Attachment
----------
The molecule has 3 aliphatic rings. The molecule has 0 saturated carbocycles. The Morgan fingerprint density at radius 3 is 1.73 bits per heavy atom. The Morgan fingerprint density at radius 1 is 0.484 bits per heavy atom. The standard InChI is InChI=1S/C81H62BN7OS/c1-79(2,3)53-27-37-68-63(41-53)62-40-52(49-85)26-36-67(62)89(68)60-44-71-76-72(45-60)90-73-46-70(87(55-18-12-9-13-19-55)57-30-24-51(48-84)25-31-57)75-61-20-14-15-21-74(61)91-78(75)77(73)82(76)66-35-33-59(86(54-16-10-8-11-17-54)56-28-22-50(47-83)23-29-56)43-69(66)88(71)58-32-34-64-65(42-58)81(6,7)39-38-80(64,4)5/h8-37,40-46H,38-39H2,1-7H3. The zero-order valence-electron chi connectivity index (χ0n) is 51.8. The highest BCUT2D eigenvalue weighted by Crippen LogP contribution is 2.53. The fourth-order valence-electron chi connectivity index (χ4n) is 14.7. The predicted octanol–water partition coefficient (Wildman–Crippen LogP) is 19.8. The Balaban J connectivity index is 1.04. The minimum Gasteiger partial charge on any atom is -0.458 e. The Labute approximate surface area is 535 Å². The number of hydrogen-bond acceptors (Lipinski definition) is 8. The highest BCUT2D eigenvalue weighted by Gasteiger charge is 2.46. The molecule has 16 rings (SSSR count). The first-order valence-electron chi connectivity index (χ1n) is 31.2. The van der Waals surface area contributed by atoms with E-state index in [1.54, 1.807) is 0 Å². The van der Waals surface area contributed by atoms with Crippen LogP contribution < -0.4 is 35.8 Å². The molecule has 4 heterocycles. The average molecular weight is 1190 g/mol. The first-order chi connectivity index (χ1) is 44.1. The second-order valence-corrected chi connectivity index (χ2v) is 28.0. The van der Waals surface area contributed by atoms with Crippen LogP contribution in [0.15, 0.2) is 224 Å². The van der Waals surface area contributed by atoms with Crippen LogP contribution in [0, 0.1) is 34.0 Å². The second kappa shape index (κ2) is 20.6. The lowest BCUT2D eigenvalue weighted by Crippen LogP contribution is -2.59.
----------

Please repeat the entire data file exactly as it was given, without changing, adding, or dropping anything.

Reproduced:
The molecule has 3 aliphatic rings. The molecule has 0 saturated carbocycles. The Morgan fingerprint density at radius 3 is 1.73 bits per heavy atom. The Morgan fingerprint density at radius 1 is 0.484 bits per heavy atom. The standard InChI is InChI=1S/C81H62BN7OS/c1-79(2,3)53-27-37-68-63(41-53)62-40-52(49-85)26-36-67(62)89(68)60-44-71-76-72(45-60)90-73-46-70(87(55-18-12-9-13-19-55)57-30-24-51(48-84)25-31-57)75-61-20-14-15-21-74(61)91-78(75)77(73)82(76)66-35-33-59(86(54-16-10-8-11-17-54)56-28-22-50(47-83)23-29-56)43-69(66)88(71)58-32-34-64-65(42-58)81(6,7)39-38-80(64,4)5/h8-37,40-46H,38-39H2,1-7H3. The zero-order valence-electron chi connectivity index (χ0n) is 51.8. The highest BCUT2D eigenvalue weighted by Crippen LogP contribution is 2.53. The fourth-order valence-electron chi connectivity index (χ4n) is 14.7. The predicted octanol–water partition coefficient (Wildman–Crippen LogP) is 19.8. The Balaban J connectivity index is 1.04. The minimum Gasteiger partial charge on any atom is -0.458 e. The Labute approximate surface area is 535 Å². The number of hydrogen-bond acceptors (Lipinski definition) is 8. The highest BCUT2D eigenvalue weighted by Gasteiger charge is 2.46. The molecule has 16 rings (SSSR count). The first-order valence-electron chi connectivity index (χ1n) is 31.2. The van der Waals surface area contributed by atoms with E-state index in [1.54, 1.807) is 0 Å². The van der Waals surface area contributed by atoms with Crippen LogP contribution < -0.4 is 35.8 Å². The molecule has 4 heterocycles. The average molecular weight is 1190 g/mol. The first-order chi connectivity index (χ1) is 44.1. The second-order valence-corrected chi connectivity index (χ2v) is 28.0. The van der Waals surface area contributed by atoms with Crippen LogP contribution in [0.15, 0.2) is 224 Å². The van der Waals surface area contributed by atoms with Crippen LogP contribution in [0, 0.1) is 34.0 Å². The second kappa shape index (κ2) is 20.6. The lowest BCUT2D eigenvalue weighted by Crippen LogP contribution is -2.59.